Standing alone, Senate Minority Leader John McKinney, R-Fairfield, called Tuesday for a bipartisan legislative inquiry into whether the federal investigation of House Speaker Christopher G. Donovan’s congressional campaign has unearthed corruption within the General Assembly.

The recent indictment of Donovan’s former campaign manager, Joshua Nassi, and six others describes an exchange of emails about legislation between Nassi and a legislative aide, which McKinney described as new facts demanding a committee of inquiry.


Senate Minority Leader John McKinney, R-Fairfield

“Those facts are alarming. They are shocking. And they show that this alleged scheme of corruption went to the highest levels of the speaker’s office and thus the highest levels of our state government,” McKinney said. “We cannot ignore these facts any more.”

But McKinney called for the inquiry without the backing of House Minority Leader Lawrence F. Cafero Jr., R-Norwalk, notifying Cafero of his plans in a five-minute phone call the previous night.

Cafero and House Majority Leader J. Brendan Sharkey, D-Hamden, said McKinney was premature in proposing a legislative inquiry while the FBI is investigating the connection between $27,500 in contributions to Donovan’s campaign and an effort to derail legislation to impose taxes or fees on roll-your-own cigarettes.

“With all due respect to Sen. McKinney, does it make a great headline? Yes, no doubt about it. But I think there are a lot of details we have been looking at it. This is an ugly black mark on the legislative proceedings,  and there are a lot of unanswered questions. The reality is a lot of them will remain unanswered until this investigation is over.”

Cafero said his staff has been researching precedents and a potential response by the House, long before McKinney’s decision to hold a press conference. He was clearly annoyed by McKinney’s decision to act unilaterally, which the Senate leader shared with him the previous night in a brief phone call.

“It sort of took me a little bit by surprise. I found out last night at 10 while watching a Batman movie with my son,” Cafero said.

Cafero noted that the Senate did not investigate McKinney’s predecessor, Senate Minority Leader Louis DeLuca, R-Woodbury, until after he pleaded guilty to a misdemeanor threatening charge.

DeLuca admitted asking a garbage hauler, who turned out to be under federal investigation, to threaten a man who had been abusive to his granddaughter. At issue after his arrest was whether DeLuca had traded on his legislative position. He eventually resigned.

Donovan has not been accused of wrongdoing, but Nassi and Robert Braddock Jr., who was Donovan’s campaign fundraiser, are charged with conspiring with smoke-shop owners to kill hostile legislation in return for campaign donations.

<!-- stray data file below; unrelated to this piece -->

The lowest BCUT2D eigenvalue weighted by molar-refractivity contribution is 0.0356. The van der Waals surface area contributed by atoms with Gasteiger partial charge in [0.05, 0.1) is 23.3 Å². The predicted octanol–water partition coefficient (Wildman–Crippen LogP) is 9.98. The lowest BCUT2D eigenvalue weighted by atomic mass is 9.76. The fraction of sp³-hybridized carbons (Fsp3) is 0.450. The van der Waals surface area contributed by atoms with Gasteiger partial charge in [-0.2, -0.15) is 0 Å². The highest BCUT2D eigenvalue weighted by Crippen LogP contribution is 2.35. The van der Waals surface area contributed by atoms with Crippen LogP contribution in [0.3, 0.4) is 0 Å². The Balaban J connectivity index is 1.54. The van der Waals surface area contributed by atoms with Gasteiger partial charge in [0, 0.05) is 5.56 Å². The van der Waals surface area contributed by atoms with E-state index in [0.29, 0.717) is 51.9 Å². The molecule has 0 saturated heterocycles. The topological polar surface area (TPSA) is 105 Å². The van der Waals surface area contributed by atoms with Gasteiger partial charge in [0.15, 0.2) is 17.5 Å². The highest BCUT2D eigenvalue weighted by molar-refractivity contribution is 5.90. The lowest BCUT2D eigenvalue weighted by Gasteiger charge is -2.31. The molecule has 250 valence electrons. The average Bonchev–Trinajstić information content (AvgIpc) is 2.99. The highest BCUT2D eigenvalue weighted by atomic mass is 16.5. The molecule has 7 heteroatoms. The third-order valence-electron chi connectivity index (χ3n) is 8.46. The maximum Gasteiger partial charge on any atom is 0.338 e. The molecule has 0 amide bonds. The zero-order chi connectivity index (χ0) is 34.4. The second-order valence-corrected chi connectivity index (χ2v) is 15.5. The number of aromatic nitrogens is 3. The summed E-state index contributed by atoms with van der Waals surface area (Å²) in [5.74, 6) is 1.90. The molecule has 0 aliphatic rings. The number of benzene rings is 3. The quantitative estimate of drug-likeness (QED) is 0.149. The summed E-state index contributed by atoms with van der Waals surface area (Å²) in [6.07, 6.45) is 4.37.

In the recent indictment, Nassi is described as closely monitoring the legislation, checking frequently with an unnamed legislative aide.

Sharkey, who is Donovan’s presumptive successor, said he indictment doesn’t accuse a legislative staffer of wrongdoing, much less prove corruption.

“I think all of this is extremely premature,” Sharkey said. “There has been no suggestion at all by anything I have seen that suggests that legislation has in fact been influenced by what allegedly occurred in a federal campaign and with regard to fundraising in a federal campaign.”

If the legislature eventually does look into the campaign contributions made by the smoke shop owners, one line of inquiry could be directed at the GOP: Without explaining why, the FBI has notified Cafero that FBI sting money may have ended up as contributions to House Republican political action committees.

“I think everything is fair game,” Cafero said.

Donovan’s campaign manager, Tom Swan, said, “Unfortunately, it  is not surprising that John McKinney would stoop so low as to play politics with such a serious matter.”

One of McKinney’s caucus members, Sen. Andrew Roraback of Goshen, is running for the congressional seat sought by Donovan.

“If I stood here and said that what was happening had nothing to do with politics, I’d be a liar,” McKinney said. “And when anyone stands before you to do a press conference from this legislature and says this has nothing to do with politics, they are lying. Everything we do has something to do with politics.”

Assuming no inquiry is launched immediately, McKinney said he will continue press for a legislative investigation after the election, when the legislature reconvenes in January.

Gov. Dannel P. Malloy said if the legislature should eventually conduct its own inquiry, lawmakers should closely coordinate with the U.S. attorney’s office to avoid compromising the investigation.

He declined to say if he thought a legislative inquiry was necessary, but instead reponded generally: “We should all be concerned with what happened.”

Malloy, a former prosecutor, praised the federal authorities for moving quickly, but the governor also left no doubt that he would love for voters to know more before the primary on Aug. 14

“If it is at all possible for the U.S. attorney to say whether the speaker is a target, that would be helpful and valuable information for the voters to make their decision on the 14th,” Malloy said. “Without telling anyone how to do their job, that might be a useful piece of  information.”

A spokesman for the U.S. attorney’s office had no comment.

Mark is the Capitol Bureau Chief and a co-founder of CT Mirror. He is a frequent contributor to WNPR, a former state politics writer for The Hartford Courant and Journal Inquirer, and contributor for The New York Times.

Leave a comment